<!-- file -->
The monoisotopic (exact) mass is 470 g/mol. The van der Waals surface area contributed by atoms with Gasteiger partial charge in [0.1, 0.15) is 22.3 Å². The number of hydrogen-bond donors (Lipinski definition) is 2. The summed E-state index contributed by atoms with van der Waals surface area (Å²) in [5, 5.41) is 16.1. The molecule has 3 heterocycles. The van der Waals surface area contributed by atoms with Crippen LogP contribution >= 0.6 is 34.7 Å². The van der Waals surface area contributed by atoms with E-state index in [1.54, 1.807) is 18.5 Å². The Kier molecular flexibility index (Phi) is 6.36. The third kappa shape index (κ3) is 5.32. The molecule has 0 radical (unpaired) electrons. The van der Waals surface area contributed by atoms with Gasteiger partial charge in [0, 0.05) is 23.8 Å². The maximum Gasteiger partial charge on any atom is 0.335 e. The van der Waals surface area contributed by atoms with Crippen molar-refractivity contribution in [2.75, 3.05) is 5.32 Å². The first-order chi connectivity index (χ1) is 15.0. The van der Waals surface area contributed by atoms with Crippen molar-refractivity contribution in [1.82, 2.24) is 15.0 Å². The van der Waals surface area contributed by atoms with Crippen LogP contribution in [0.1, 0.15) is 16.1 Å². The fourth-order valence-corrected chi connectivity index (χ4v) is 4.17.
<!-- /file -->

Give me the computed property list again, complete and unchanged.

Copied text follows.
The monoisotopic (exact) mass is 470 g/mol. The van der Waals surface area contributed by atoms with Gasteiger partial charge in [0.1, 0.15) is 22.3 Å². The number of hydrogen-bond donors (Lipinski definition) is 2. The summed E-state index contributed by atoms with van der Waals surface area (Å²) in [5, 5.41) is 16.1. The molecule has 3 heterocycles. The van der Waals surface area contributed by atoms with Crippen LogP contribution >= 0.6 is 34.7 Å². The van der Waals surface area contributed by atoms with E-state index in [1.54, 1.807) is 18.5 Å². The Kier molecular flexibility index (Phi) is 6.36. The third kappa shape index (κ3) is 5.32. The molecule has 0 radical (unpaired) electrons. The van der Waals surface area contributed by atoms with Gasteiger partial charge in [0, 0.05) is 23.8 Å². The maximum Gasteiger partial charge on any atom is 0.335 e. The van der Waals surface area contributed by atoms with Crippen molar-refractivity contribution in [2.75, 3.05) is 5.32 Å². The first-order chi connectivity index (χ1) is 15.0. The van der Waals surface area contributed by atoms with Crippen molar-refractivity contribution in [1.82, 2.24) is 15.0 Å². The van der Waals surface area contributed by atoms with Crippen LogP contribution in [0.1, 0.15) is 16.1 Å². The fourth-order valence-corrected chi connectivity index (χ4v) is 4.17.